Monday, May 30, 2016
What does this mean for the company, and for us consumers? Basically it will mean that all new films in 2016 from this point forward will only be released on Netflix. If you want to find anything from Captain America: Civil War to The Jungle Book to Rogue One: A Star Wars Story will only be found on Netflix. According to the contract it cannot be found on any other streaming platform. Further, new content will not be found on cable channels, and it won't be available on premium pay channels and networks.
Thursday, May 19, 2016
Apichatpong Weerasethakul is more than just a ‘logical’ choice to do our poster—he’s one of the world’s greatest filmmakers and he works in the visual arts,” said New York Film Festival Director Kent Jones. "I knew that he would send us something extraordinary: a beautifully wrought, self-contained little world. The more you concentrate on the image, the more detail you see, and the further your dream extends. The NYFF has had many great posters designed by a long list of great artists, but this is one of the very best."
The renowned Thai filmmaker and artist, whose works deal with memory and subtly address personal politics and social issues, has had a fruitful relationship with the New York Film Festival for over a decade. Four of his films have been selected for the official NYFF lineup: Tropical Malady (2004), Syndromes and a Century (2006), the Palme d’Or–winning Uncle Boonmee Who Can Recall His Past Lives (2010), and Cemetery of Splendor (2015). In 2002, Apichatpong’s debut narrative feature Blissfully Yours won the Un Certain Regard prize at the Cannes Film Festival.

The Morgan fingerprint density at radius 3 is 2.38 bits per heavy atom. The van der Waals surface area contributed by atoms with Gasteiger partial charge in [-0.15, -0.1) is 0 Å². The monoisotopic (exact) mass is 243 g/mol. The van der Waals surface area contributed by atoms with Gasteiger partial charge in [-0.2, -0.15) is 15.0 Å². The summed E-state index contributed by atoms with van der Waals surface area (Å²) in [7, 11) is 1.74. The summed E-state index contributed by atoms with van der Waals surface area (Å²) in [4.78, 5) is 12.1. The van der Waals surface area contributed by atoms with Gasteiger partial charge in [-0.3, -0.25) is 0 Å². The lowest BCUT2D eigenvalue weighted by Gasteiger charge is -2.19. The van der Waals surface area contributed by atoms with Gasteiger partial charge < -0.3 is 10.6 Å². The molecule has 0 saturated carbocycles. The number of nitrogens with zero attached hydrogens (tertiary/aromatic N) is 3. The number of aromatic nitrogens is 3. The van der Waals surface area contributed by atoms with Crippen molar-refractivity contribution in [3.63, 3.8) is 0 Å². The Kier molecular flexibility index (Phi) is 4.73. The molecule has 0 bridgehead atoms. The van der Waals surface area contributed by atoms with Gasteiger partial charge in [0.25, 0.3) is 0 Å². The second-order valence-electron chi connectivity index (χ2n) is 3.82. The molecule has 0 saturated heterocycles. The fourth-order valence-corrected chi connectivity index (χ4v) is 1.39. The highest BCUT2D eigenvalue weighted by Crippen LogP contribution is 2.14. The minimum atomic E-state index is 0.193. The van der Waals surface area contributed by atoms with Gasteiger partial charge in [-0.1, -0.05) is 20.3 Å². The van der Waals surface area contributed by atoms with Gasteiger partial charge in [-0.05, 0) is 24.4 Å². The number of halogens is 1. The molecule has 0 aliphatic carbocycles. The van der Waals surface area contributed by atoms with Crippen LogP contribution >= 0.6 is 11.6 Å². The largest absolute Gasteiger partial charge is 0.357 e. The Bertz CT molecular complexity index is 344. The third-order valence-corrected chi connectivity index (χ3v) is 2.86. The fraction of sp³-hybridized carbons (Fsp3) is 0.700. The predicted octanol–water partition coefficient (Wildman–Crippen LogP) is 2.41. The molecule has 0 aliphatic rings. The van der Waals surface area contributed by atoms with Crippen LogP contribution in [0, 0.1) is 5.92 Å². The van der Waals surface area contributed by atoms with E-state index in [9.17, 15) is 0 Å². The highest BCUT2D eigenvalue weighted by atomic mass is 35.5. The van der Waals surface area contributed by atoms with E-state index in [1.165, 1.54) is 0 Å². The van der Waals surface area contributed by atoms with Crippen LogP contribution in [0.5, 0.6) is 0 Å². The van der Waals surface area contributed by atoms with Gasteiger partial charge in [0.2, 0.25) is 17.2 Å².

Along with his features, Apichatpong is known for his short films and art installations. His work has been featured in exhibitions across the globe, including solo shows at the New Museum in New York, the National Museum of Modern Art in Paris, the Irish Museum of Modern Art, the Munich Film Museum, and many more. His art prizes include the Sharjah Biennial Prize (2013), the prestigious Yanghyun Prize (2014) in South Korea, and the Thai Ministry of Culture’s Silpatorn Award (2005)."